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Trump Versus NFL Players; Banned Countries Replaced with New List; Angela Merkel Won the Fourth Time; New Referendum Being Voted in Iraq; Chancellor Merkel Won for the Fourth Time in Office; NFL Players Protest Against Trump. Aired 3-4a ET

Aired September 25, 2017 - 03:00   ET



[03:00:00] GEORGE HOWELL, HOST, CNN: From San Diego to London and point in between, a show of unity as U.S. football players respond to President Donald Trump's view that players who kneel during the national anthem should be fired.

ROSEMARY CHURCH HOST CNN: Plus, new U.S. travel restrictions unveiled after the Trump administration's revised travel ban expired on Sunday. We'll tell you which countries the administration is now targeting.

HOWELL: And for the first time in more than 50 years a far-right political party will be represented in Germany's parliament. What this historic election means for that nation and the European Union.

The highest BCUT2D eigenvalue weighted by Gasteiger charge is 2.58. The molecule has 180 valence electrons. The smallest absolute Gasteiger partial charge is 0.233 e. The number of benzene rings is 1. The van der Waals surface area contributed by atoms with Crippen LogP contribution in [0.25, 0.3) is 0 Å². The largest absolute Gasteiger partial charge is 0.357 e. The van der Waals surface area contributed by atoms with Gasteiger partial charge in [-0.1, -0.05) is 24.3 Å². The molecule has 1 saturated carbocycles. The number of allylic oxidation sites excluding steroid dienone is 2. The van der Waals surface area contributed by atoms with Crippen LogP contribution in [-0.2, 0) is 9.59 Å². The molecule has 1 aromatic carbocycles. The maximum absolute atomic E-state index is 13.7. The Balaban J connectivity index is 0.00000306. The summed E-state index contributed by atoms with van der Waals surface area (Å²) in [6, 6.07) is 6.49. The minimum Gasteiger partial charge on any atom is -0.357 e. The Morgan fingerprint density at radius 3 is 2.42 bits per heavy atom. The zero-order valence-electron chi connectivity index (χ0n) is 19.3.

CHURCH: Hello and welcome t our viewers here in the United States and of course, all around the world. I'm Rosemary Church.

HOWELL: I'm George Howell from CNN world headquarters in Atlanta. Newsroom starts right now.

Fair to say it has been a busy weekend for the U.S. president. On Sunday, the White House announced new restrictions for people in eight countries trying to reach the United States. The president is trying that move to national security. He said this in a statement from the White House.

Quote, "Following an extensive review by the Department of Homeland Security were are taking action today to protect the safety and security of the American people by establishing a minimum security base line for entry into the United States.